As a vast sector of the US population reaches old age and the systems in place to supervise its care remain inadequate, instances of elder abuse will continue to rise. This includes not only the physical and emotional abuse of the elderly in nursing homes and care facility, but also financial exploitation and abuse at the hands of family, friends, caregivers, and financial advisors.
Elder abuse is everywhere, though; not just on the news. One of the reasons for the growing problem is that the largest and wealthiest generation in American history — the Baby Boomers — have retired and are aging. Meanwhile, their children and grandchildren may be struggling. This is a recipe for disaster and exploitation that regulators and legislators have been working diligently to solve before it gets any worse.
In an upcoming program directed at the general public, the SEC Philly office, in conjunction with the Financial Industry Regulatory Authority (FINRA), the Pennsylvania Department of Banking and Securities, and Temple University’s Institute on Protective Services, will share the latest on the products, strategies, and scams that most affect elderly investors.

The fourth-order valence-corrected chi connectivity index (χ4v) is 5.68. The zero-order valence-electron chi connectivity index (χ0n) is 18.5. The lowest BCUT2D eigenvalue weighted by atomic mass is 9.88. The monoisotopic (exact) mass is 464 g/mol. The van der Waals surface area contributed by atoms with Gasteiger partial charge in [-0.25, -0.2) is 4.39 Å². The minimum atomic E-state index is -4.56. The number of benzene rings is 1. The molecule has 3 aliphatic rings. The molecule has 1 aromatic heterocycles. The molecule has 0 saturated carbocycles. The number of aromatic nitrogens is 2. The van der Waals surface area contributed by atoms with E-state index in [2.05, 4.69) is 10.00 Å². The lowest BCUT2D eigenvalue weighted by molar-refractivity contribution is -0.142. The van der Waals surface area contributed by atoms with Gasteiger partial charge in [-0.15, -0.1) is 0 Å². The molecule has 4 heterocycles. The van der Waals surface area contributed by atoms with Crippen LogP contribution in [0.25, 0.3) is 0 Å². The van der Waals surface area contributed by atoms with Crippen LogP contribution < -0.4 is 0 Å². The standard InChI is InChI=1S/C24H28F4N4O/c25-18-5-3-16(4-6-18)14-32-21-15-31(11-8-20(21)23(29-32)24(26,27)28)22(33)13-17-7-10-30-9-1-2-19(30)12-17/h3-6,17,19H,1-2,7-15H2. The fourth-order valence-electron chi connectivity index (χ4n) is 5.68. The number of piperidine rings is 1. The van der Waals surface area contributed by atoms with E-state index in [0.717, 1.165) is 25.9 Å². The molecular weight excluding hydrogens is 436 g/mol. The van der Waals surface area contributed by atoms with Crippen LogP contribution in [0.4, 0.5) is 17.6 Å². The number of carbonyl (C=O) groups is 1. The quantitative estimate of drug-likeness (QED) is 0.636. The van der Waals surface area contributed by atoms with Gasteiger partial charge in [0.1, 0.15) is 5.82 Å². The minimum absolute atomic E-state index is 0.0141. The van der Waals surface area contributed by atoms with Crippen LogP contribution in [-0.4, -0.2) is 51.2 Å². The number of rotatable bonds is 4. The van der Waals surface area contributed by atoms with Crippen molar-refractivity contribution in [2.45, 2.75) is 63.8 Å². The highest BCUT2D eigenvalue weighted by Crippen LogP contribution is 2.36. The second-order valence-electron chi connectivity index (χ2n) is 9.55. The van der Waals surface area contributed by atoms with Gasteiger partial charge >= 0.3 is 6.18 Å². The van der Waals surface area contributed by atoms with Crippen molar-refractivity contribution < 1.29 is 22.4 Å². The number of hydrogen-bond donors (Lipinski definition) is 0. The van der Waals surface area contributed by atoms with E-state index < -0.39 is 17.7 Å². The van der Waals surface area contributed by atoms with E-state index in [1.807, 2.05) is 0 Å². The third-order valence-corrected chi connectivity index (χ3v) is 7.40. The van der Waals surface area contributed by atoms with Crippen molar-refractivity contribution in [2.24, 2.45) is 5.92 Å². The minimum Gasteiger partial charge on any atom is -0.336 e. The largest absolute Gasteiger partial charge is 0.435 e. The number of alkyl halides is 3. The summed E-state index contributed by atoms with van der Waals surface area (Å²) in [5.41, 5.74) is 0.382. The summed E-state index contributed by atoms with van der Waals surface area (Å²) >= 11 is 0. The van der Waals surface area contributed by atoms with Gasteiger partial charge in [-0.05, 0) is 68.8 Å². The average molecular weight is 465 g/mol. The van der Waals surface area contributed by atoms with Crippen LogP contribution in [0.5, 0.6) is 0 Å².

Four United States Senators have sent a letter to the CEO of securities industry regulator FINRA asking the agency to bar stock brokers from client wills. Lead by Democratic Senator Catherine Cortez Masto, the Senators have sought to curb elder financial abuse by financial advisors who illegitimately appear in client wills. The move by the legislators came as a result of a Maryland broker receiving $500,000 from a client who was suffering from dementia and had been living in a nursing home.
Signed into law a year ago, the Senior Safe Act specifically addresses how financial professionals can do a better job in reporting suspected senior financial abuse and exploitation to the authorities. The fact sheet was circulated on the first anniversary of the passage of the Senior Safe Act in order to further promote awareness or resources and training among financial professionals, institutions, senior investors, and their families.
Philadelphia is getting serious about its elder financial abuse problem. As we noted in a recent blog post, the Philadelphia Office of the Securities and Exchange Commission announced that it would be hosting public awareness talks and meetings to combat the growing problem of elder financial abuse. That announcement was followed by the District Attorney for Philadelphia Larry Krasner's statement that he would be creating a special task unit targeting perpetrators of financial fraud against senior citizens.
Every year, new and more elaborate schemes appear to bilk older investors out of their life-savings. Fortunately, FINRA has committed itself to several early detection measures aimed at stemming the tide of elder financial abuse. The new measures also encourage broker-dealers to further supervise their own employees when it comes to suspicions of broker misconduct.